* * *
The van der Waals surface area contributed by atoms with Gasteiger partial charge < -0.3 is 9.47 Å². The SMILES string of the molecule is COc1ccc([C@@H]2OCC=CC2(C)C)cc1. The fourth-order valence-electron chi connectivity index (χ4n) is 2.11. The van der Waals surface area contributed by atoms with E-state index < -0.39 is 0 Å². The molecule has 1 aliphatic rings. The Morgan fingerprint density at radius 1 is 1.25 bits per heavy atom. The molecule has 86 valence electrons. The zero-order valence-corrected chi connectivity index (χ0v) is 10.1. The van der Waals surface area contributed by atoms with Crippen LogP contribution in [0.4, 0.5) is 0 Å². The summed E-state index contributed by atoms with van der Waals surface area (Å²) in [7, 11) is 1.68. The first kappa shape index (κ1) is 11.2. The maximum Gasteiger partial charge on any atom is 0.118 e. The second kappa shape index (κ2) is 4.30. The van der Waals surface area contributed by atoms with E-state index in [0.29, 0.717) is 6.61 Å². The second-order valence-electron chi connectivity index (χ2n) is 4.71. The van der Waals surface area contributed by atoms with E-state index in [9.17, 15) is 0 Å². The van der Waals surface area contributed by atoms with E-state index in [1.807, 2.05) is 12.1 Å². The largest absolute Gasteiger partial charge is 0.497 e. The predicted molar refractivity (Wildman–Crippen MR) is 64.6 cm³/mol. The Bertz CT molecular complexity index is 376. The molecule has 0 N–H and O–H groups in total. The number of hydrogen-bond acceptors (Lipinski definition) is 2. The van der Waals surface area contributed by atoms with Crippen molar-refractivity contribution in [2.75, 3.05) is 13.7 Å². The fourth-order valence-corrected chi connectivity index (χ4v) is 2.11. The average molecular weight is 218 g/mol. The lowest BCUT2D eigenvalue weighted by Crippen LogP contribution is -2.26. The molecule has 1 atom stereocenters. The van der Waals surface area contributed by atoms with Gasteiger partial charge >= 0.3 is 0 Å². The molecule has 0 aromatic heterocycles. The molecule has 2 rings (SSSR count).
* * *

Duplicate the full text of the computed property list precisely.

The van der Waals surface area contributed by atoms with Gasteiger partial charge < -0.3 is 9.47 Å². The SMILES string of the molecule is COc1ccc([C@@H]2OCC=CC2(C)C)cc1. The fourth-order valence-electron chi connectivity index (χ4n) is 2.11. The van der Waals surface area contributed by atoms with E-state index < -0.39 is 0 Å². The molecule has 1 aliphatic rings. The Morgan fingerprint density at radius 1 is 1.25 bits per heavy atom. The molecule has 86 valence electrons. The zero-order valence-corrected chi connectivity index (χ0v) is 10.1. The van der Waals surface area contributed by atoms with Crippen LogP contribution in [0.4, 0.5) is 0 Å². The summed E-state index contributed by atoms with van der Waals surface area (Å²) in [7, 11) is 1.68. The first kappa shape index (κ1) is 11.2. The maximum Gasteiger partial charge on any atom is 0.118 e. The second kappa shape index (κ2) is 4.30. The van der Waals surface area contributed by atoms with E-state index in [0.29, 0.717) is 6.61 Å². The second-order valence-electron chi connectivity index (χ2n) is 4.71. The van der Waals surface area contributed by atoms with E-state index in [9.17, 15) is 0 Å². The van der Waals surface area contributed by atoms with E-state index in [1.807, 2.05) is 12.1 Å². The largest absolute Gasteiger partial charge is 0.497 e. The predicted molar refractivity (Wildman–Crippen MR) is 64.6 cm³/mol. The Bertz CT molecular complexity index is 376. The molecule has 0 N–H and O–H groups in total. The number of hydrogen-bond acceptors (Lipinski definition) is 2. The van der Waals surface area contributed by atoms with Crippen molar-refractivity contribution in [2.75, 3.05) is 13.7 Å². The fourth-order valence-corrected chi connectivity index (χ4v) is 2.11. The average molecular weight is 218 g/mol. The lowest BCUT2D eigenvalue weighted by Crippen LogP contribution is -2.26. The molecule has 1 atom stereocenters. The van der Waals surface area contributed by atoms with Gasteiger partial charge >= 0.3 is 0 Å². The molecule has 0 aromatic heterocycles. The molecule has 2 rings (SSSR count).